Dry as a bone?

Must web heads be dull?

There’s a lot of sniveling and squawking going on in the web writing community these days. Consider the headlines:

Dog wearing glass and rubber nose

Google never laughs How can you write headlines that rank high in search and amuse your readers? Image by Braydon Anderson

What’s all the bellyaching about? The fact that feature headlines don’t work so well online. Sad, but true: When it comes to web heads, it’s more important to optimize for search engines — and optimize for real people — than it is to be clever.

“Part of the craft of journalism for more than a century has been to think up clever titles and headlines,” writes Ed Canale, vice president for strategy and new media at The Sacramento Bee. “And Google comes along and says, ‘The heck with that.’”

“If there is a choice between boring and useless, I suggest going for boring.”
— Steffen Fjaervik, contributing writer for Poynter Online

Or, as Steffen Fjaervik, contributing writer for Poynter Online, suggests:

“If there is a choice between boring and useless, I suggest going for boring.”

But maybe those aren’t the only options.

Four ways to write creative headlines for the web

Here are three ways to work around the SEO and scanning restrictions of web heads:

1. Use your title tag and URL.

Your title tag gets more Google juice than your web headline. So put your literal headline in the title tag and put the feature headline on the content page. The New York Times, for instance, sometimes packs keywords into its title tags, but not into the page headline.

Put your wit where the reader is

Put your wit where the reader is … Write a creative headline for humans and put it on your content page. Write an SEO headline for Google and put in your page title.

2. Use the deck.

You could also use the headline for the literal story, the deck for the creative or benefits-focused one.

  • Literal headline: [Topic word] does what
  • Benefits-oriented deck: You benefit how
  • Creative deck: Clever wordplay or twist of phrase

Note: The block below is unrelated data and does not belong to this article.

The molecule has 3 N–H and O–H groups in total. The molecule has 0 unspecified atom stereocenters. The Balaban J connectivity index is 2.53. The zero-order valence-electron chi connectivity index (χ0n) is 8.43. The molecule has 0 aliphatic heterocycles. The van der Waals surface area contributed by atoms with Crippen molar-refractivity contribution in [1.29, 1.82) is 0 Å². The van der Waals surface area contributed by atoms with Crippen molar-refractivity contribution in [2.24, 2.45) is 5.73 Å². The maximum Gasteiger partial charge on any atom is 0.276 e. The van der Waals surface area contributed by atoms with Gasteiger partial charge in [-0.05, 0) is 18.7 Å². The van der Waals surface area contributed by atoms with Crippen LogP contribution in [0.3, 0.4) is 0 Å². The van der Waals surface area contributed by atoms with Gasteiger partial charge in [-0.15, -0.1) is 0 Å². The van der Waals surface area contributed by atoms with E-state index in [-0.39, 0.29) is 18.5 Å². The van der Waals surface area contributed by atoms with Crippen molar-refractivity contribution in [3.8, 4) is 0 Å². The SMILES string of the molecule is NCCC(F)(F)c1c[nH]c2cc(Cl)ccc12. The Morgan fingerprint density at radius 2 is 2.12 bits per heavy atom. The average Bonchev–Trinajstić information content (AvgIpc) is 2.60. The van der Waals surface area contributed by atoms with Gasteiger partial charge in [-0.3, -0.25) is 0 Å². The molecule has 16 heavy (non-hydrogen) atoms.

3. Be witty and clear.

You’re brilliant, right? Why not write a headline that’s both creative and telling? The pros are pulling it off by writing:

a. A literal kicker with a clever headline. Corporate communicator Kevin Allen writes:

“Witty headlines: Black and white and dead all over”

b. A clever kicker with a literal headline. “a book review headline in The Guardian was topped with this headline:

The Guardian headline: High Hitler

And some smart editor at NPR wrote:

NPR web headline - Picture this: 'Selfie' is the word of the Year

c. A topic word subject with a clever verb phrase. “A Wired copyeditor writes:

Wired headline - meteor impact theory takes a hit

And a Kansas City Business Journal writer comes up with

Mutual of Omaha Bank will deposit full-service branch in Kansas City.

4. A reversed mullet.

Put the business in the front, party in the back with headlines like this one, from CNN:

The Science of Hungry, Or Why Some People Get Grumpy When They're Hungry

No, there’s no danger that readers will injure themselves in a laughing fit, but these writers do manage to make their headlines both literal and creative.

How to manage all of these headlines

So how do you handle content management with all of these headline options?

Ask the writers to provide headlines and other display copy or microntent and metadata with the stories. Writers understand the story best, after all, and this approach keeps the webmaster from frantically repurposing everything and the end of the process.

And if you are publishing and posting, include the print headline in the web metadata. Print readers will look up the story using the headline they saw in the publication.

Even if it’s not the headline you post on the content or index pages, they should be able to find what they’re looking for.

  • Lift Ideas Off the Screen

    Get the word out, even to nonreaders

    More than half of social media followers spend, on average, fewer than 15 seconds on a page, according to a study by Chartbeat. In this environment, you need to get your message across to skimmers, scanners and other nonreaders.

    Lift Ideas Off the Screen in Los Angeles

    Reach even ‘readers’ who won’t read your paragraphs.

    At Get Clicked, Read, Shared & Liked — our in-house Social media-writing workshop — you’ll learn to use microcontent — links, subheads, decks and more — to reach even people who don’t read your paragraphs

    • Avoid writing headlines that get filtered out by Facebook.
    • Write better listicles with our 6-step list-writing makeover.
    • Bust the myth of page view time. Help readers understand better, remember longer and enjoy your piece more — in half the time.
    • Tear down obstacles to reading your post by passing the Palm Test.
    • Write headlines that rank higher in SEO and entice readers with wit and whimsy.

___

Sources: Andy Bechtel, “Writing Headlines for Digital and Mobile Media,” Poynter News University, Dec. 5, 2013

Kevin Allen, “Witty headlines: Black and white and dead all over (because of SEO),” Ragan’s PR Daily, May 13, 2011

Amy Gahran, “Smart Headlines: Beyond Shovelware,” PoynterOnline, March 3, 2011

Arthur S. Brisbane, “Glimpses of Online Journalism, From Inside and Out,” The New York Times, Dec. 25, 2010

“Writing Online Headlines: SEO and Beyond,” Poynter News University

Eric Ulken, “Writing Headlines for the web 2010,” Poynter University NewsU web course

Eric Ulken, “This headline not written for Google,” OJR: The Online Journalism Review, Oct. 20, 2009

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